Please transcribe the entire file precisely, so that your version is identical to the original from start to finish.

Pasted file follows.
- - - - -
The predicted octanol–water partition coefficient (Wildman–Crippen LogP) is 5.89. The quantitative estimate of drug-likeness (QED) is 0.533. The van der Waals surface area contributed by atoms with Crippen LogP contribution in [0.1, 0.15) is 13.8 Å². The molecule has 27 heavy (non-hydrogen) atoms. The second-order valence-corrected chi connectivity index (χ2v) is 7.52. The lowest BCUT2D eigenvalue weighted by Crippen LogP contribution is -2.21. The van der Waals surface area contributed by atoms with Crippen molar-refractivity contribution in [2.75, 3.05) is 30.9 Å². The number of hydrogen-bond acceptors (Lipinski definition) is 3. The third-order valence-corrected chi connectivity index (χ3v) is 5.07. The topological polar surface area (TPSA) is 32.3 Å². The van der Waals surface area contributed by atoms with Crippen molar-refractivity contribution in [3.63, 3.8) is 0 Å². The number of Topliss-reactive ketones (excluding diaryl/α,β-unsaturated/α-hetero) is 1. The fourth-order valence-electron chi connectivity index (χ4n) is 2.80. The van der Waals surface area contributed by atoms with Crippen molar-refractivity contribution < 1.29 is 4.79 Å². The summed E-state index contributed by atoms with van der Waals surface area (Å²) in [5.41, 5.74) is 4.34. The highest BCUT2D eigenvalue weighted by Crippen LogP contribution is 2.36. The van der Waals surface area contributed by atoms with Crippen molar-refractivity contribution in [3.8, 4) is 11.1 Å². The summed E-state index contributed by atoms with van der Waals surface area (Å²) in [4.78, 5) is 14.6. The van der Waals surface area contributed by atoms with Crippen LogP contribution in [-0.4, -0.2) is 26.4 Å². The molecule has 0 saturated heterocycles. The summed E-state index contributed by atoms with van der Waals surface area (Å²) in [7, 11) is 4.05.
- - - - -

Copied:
The predicted octanol–water partition coefficient (Wildman–Crippen LogP) is 5.89. The quantitative estimate of drug-likeness (QED) is 0.533. The van der Waals surface area contributed by atoms with Crippen LogP contribution in [0.1, 0.15) is 13.8 Å². The molecule has 27 heavy (non-hydrogen) atoms. The second-order valence-corrected chi connectivity index (χ2v) is 7.52. The lowest BCUT2D eigenvalue weighted by Crippen LogP contribution is -2.21. The van der Waals surface area contributed by atoms with Crippen molar-refractivity contribution in [2.75, 3.05) is 30.9 Å². The number of hydrogen-bond acceptors (Lipinski definition) is 3. The third-order valence-corrected chi connectivity index (χ3v) is 5.07. The topological polar surface area (TPSA) is 32.3 Å². The van der Waals surface area contributed by atoms with Crippen molar-refractivity contribution in [3.63, 3.8) is 0 Å². The number of Topliss-reactive ketones (excluding diaryl/α,β-unsaturated/α-hetero) is 1. The fourth-order valence-electron chi connectivity index (χ4n) is 2.80. The van der Waals surface area contributed by atoms with Crippen molar-refractivity contribution < 1.29 is 4.79 Å². The summed E-state index contributed by atoms with van der Waals surface area (Å²) in [5.41, 5.74) is 4.34. The highest BCUT2D eigenvalue weighted by Crippen LogP contribution is 2.36. The van der Waals surface area contributed by atoms with Crippen molar-refractivity contribution in [3.8, 4) is 11.1 Å². The summed E-state index contributed by atoms with van der Waals surface area (Å²) in [4.78, 5) is 14.6. The van der Waals surface area contributed by atoms with Crippen LogP contribution in [-0.4, -0.2) is 26.4 Å². The molecule has 0 saturated heterocycles. The summed E-state index contributed by atoms with van der Waals surface area (Å²) in [7, 11) is 4.05.